Tricho Dento Osseous Syndrome

National Organization for Rare Disorders, Inc.

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It is possible that the main title of the report Tricho Dento Osseous Syndrome is not the name you expected. Please check the synonyms listing to find the alternate name(s) and disorder subdivision(s) covered by this report.


  • TDO Syndrome

Disorder Subdivisions

  • None

General Discussion

Tricho-dento-osseous (TDO) syndrome is an autosomal dominant genetic disorder that belongs to a group of diseases known as ectodermal dysplasias. Ectodermal dysplasias typically affect the hair, teeth, nails, and/or skin. TDO syndrome is characterized by kinky or curly hair; poorly developed tooth enamel; and unusual thickness and/or denseness (sclerosis) of the top portion of the skull (calvaria) and/or the long bones (i.e., bones in the arms and legs). In some cases, affected individuals also exhibit abnormally thin, brittle nails or premature closure (fusion) of the fibrous joints between certain bones in the skull (craniosynostosis), causing the head to appear abnormally long and narrow (dolicocephaly).

There may be three distinct types of TDO syndrome. Some researchers suggest that these variants may be differentiated mainly by whether the calvaria and/or long bones exhibit abnormal hardening (sclerosis), thickening, and/or density. Other symptoms also vary among the three disorder types.


Tricho-dento-osseous syndrome is characterized by abnormalities of the hair, teeth, bones, and/or nails.

Most infants and children with TDO syndrome have tight, kinky or curly hair that may also be unusually dry. As some affected individuals enter their 20s or 30s, the hair may straighten. In addition, in some cases, the hair is also unusually thin and may fall out. Some individuals with the disorder also have unusually long eyelashes and eyebrows.

All individuals with TDO syndrome have dental abnormalities that affect both the primary (deciduous) and secondary (permanent) teeth but the range of severity is extremely variable. The tooth enamel is underdeveloped (enamel hypoplasia), with diminished calcium accumulation (hypocalcification). As a result, the tooth enamel may be abnormally thin, soft, and pitted and is often discolored (i.e., yellowish-brown). Both the primary and secondary molars may be abnormally shaped (i.e., "prism" shaped), and the chambers within the teeth that contain pulp may be abnormally large (taurodontism). In addition, many teeth may also have unusually short, open roots. As a result, the teeth may be highly prone to decay (dental caries) and infection (abscess) that may cause swelling and pain. In some cases, affected individuals also exhibit widely spaced teeth; absence of certain teeth; premature (precocious) or delayed tooth eruption; and secondary teeth that become impacted in the gums. Affected individuals may lose their teeth early, typically in the second or third decade of life.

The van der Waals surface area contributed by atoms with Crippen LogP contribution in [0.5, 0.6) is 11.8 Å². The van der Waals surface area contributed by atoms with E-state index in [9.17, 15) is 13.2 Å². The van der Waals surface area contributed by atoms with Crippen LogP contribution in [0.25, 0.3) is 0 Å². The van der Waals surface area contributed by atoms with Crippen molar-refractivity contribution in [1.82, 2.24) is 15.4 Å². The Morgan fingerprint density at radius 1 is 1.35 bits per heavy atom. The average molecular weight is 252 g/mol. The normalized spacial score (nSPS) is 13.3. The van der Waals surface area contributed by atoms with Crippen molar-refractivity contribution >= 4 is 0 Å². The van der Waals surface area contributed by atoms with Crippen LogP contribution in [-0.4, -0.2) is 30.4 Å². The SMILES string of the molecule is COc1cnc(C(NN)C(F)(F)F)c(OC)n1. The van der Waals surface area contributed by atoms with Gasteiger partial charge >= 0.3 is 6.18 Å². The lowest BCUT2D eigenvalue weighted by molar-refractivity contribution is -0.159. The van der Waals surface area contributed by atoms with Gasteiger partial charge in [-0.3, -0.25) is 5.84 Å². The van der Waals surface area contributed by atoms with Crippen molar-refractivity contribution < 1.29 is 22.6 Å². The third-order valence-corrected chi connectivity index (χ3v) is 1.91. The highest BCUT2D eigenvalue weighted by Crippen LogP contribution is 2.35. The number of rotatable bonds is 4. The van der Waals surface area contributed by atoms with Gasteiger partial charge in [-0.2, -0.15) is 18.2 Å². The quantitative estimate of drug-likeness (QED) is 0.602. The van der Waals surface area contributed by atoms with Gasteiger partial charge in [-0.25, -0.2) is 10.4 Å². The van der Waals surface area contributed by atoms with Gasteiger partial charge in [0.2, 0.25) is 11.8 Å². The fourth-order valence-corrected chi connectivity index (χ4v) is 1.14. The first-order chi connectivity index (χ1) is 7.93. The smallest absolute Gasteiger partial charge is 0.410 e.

Most individuals with TDO syndrome also exhibit thickness and/or denseness (sclerosis) of the top portion of the skull (calvaria) and/or the long bones (i.e., bones in the arms and legs). In addition, in some cases, certain fibrous joints (i.e., sagittal sutures) between bones of the skull may close prematurely (craniosynostosis), causing the head to appear abnormally long and narrow (dolichocephaly). Some individuals with the disorder exhibit an abnormally large head (macrocephaly) with an unusually prominent forehead (frontal bossing) and/or an abnormally square jaw. Abnormal denseness of the calvaria and/or long bones may affect the outer (cortical) layers of bone, causing some affected individuals to be prone to fractures in these areas. The skeletal abnormalities can be seen in children as young as three years of age but are more noticeable with increasing age.

In some cases, individuals with TDO syndrome also exhibit abnormalities of the nails. Fingernails and/or toenails may be unusually thin and brittle. In addition, the upper (superficial) layers of the nail may be prone to splitting.

According to the medical literature, there may be three distinct types of TDO syndrome. Some researchers suggest that these variants may be differentiated mainly by whether the calvaria and/or long bones exhibit thickness and/or density (sclerosis). Other symptoms vary among the three disorder types. It is important to note that there is some confusion in the medical literature concerning which specific physical characteristics may be associated with specific TDO variants.